People with Type 2 diabetes may find that a combination of aerobics and resistance… (Los Angeles Times )
Yet more support for the combination of aerobic and resistance training exercise: A new study released Tuesday in the Journal of the American Medical Assn. finds that combining the two was good for blood sugar levels in people with Type 2 diabetes, more than those who did not exercise or who did just aerobics or resistance training.
The study participants were made up of 262 sedentary men and women who had Type 2 diabetes and hemoglobin A1C levels of at least 6.5%. A1C levels are a measure of blood glucose over a two- to three-month period, and 4% to 6% is considered a normal range.
The men and women, average age about 56, were divided into three groups for the nine-month study: one that did resistance training, one that did aerobic training, one that did both, and a control group that did not do any exercise. Those in the exercise groups worked out for about 140 minutes per week.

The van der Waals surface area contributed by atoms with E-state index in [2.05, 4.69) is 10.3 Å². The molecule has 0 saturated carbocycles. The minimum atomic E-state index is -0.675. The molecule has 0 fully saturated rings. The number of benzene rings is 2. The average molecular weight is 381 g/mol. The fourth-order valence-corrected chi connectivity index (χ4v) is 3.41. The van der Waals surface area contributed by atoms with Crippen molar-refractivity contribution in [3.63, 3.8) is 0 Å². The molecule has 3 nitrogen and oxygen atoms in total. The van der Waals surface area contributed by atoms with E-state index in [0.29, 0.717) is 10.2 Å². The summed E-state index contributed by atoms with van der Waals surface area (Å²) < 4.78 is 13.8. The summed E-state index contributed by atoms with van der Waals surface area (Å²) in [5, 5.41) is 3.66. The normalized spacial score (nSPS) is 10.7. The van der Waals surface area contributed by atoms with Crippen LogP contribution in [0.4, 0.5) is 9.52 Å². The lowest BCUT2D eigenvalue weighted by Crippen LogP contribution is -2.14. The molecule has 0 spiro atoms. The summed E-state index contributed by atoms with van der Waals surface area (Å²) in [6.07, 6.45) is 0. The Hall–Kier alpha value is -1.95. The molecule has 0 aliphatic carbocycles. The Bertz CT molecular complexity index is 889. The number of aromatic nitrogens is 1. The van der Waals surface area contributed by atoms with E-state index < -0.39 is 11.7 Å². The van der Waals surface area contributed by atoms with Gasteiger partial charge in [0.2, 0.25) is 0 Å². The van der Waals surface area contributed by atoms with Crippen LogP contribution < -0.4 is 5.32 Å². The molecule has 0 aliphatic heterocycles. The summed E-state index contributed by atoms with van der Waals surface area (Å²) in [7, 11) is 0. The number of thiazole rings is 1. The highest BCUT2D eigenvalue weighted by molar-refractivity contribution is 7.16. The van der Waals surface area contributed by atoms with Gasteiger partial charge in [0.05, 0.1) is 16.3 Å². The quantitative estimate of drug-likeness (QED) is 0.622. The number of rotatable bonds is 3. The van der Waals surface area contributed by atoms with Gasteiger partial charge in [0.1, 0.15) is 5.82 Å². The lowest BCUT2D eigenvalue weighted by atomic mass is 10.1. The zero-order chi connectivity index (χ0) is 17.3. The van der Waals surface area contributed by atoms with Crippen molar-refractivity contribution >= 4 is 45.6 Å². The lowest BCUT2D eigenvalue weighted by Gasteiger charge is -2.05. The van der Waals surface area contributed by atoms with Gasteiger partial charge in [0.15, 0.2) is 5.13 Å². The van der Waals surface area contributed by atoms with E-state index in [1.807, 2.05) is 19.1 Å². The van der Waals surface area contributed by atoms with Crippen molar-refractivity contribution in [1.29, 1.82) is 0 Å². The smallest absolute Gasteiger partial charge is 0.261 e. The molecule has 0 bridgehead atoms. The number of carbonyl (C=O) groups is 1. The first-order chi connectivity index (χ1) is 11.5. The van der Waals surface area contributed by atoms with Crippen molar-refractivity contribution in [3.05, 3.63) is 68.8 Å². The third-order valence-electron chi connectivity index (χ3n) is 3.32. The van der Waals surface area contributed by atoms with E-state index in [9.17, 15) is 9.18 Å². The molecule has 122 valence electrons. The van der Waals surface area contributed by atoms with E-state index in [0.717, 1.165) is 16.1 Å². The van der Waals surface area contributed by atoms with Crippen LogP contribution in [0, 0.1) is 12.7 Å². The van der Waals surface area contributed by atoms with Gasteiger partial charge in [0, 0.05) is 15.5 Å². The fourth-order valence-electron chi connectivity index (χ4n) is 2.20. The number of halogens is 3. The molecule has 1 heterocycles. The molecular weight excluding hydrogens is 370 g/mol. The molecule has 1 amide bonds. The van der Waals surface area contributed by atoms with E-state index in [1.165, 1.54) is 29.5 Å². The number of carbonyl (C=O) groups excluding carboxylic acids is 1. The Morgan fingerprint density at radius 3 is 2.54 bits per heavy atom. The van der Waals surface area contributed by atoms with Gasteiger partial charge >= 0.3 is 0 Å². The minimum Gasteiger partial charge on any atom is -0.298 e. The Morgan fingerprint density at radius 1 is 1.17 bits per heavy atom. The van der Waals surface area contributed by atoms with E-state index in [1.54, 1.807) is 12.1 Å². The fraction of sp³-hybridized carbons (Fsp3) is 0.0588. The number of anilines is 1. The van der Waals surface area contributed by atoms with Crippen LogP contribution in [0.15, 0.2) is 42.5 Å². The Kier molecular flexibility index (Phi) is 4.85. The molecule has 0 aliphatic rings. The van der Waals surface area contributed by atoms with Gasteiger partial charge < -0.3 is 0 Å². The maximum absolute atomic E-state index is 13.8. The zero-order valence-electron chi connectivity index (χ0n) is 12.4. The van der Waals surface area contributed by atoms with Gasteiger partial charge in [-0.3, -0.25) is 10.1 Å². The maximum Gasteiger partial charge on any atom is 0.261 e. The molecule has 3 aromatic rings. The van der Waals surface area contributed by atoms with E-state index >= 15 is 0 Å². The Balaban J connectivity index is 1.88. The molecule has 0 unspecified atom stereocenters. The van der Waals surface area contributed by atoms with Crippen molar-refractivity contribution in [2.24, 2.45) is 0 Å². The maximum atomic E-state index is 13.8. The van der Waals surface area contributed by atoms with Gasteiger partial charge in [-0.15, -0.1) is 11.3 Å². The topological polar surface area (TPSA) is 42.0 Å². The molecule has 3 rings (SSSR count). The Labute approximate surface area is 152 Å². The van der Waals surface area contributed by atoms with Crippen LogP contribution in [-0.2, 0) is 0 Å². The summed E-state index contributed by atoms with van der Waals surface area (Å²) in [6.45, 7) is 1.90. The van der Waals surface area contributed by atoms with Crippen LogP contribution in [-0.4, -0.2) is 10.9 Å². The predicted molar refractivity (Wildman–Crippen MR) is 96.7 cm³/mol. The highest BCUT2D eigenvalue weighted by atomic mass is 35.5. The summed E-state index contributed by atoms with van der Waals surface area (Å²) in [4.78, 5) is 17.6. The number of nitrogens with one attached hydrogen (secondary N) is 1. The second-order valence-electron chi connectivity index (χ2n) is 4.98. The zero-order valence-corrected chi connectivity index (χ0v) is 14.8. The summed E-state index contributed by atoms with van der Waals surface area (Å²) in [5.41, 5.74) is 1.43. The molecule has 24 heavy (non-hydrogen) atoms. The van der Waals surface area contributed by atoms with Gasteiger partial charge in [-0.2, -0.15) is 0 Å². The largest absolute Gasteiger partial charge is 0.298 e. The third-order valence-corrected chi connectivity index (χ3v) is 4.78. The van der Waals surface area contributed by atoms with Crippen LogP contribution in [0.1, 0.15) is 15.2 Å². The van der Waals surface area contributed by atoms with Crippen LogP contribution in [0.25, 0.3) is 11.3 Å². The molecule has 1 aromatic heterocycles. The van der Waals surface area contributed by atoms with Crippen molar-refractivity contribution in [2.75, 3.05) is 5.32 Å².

The combination exercise group lowered its hemoglobin A1C levels minus 0.34% compared with the control group. The resistance and aerobic training groups showed less significant change; minus 0.16% and minus 0.24% respectively, compared with controls. Those in the combination group also lowered their hypoglycemic medications more than the other groups. Even small decreases in A1C levels may result in health risk reductions.
The participants in the combination exercise group showed even more improvements: They had the greatest increases in peak oxygen intake (a measure of fitness) and lost the most weight, compared with controls.
"Despite a population with many medical concerns," wrote the authors, "we obtained good exercise adherence and a low dropout rate. Furthermore, the exercise prescriptions performed are easily obtainable and well tolerated by individuals with diabetes, which has important implications for refining future physical activity recommendations."